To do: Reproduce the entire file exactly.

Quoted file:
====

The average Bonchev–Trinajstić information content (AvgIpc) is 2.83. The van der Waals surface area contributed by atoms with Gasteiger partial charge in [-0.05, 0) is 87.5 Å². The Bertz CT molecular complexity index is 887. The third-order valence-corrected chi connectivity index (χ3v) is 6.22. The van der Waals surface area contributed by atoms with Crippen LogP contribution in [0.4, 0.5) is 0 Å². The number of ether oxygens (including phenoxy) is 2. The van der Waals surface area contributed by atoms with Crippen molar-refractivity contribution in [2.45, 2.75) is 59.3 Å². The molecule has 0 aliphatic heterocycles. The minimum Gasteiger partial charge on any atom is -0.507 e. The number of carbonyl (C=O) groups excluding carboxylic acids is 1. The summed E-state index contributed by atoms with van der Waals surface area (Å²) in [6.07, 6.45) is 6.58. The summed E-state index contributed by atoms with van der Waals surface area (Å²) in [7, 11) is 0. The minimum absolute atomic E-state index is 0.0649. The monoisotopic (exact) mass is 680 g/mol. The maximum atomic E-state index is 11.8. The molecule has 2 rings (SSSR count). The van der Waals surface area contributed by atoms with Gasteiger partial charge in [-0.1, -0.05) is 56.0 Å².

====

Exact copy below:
The average Bonchev–Trinajstić information content (AvgIpc) is 2.83. The van der Waals surface area contributed by atoms with Gasteiger partial charge in [-0.05, 0) is 87.5 Å². The Bertz CT molecular complexity index is 887. The third-order valence-corrected chi connectivity index (χ3v) is 6.22. The van der Waals surface area contributed by atoms with Crippen LogP contribution in [0.4, 0.5) is 0 Å². The number of ether oxygens (including phenoxy) is 2. The van der Waals surface area contributed by atoms with Crippen molar-refractivity contribution in [2.45, 2.75) is 59.3 Å². The molecule has 0 aliphatic heterocycles. The minimum Gasteiger partial charge on any atom is -0.507 e. The number of carbonyl (C=O) groups excluding carboxylic acids is 1. The summed E-state index contributed by atoms with van der Waals surface area (Å²) in [6.07, 6.45) is 6.58. The summed E-state index contributed by atoms with van der Waals surface area (Å²) in [7, 11) is 0. The minimum absolute atomic E-state index is 0.0649. The monoisotopic (exact) mass is 680 g/mol. The maximum atomic E-state index is 11.8. The molecule has 2 rings (SSSR count). The van der Waals surface area contributed by atoms with Gasteiger partial charge in [-0.1, -0.05) is 56.0 Å².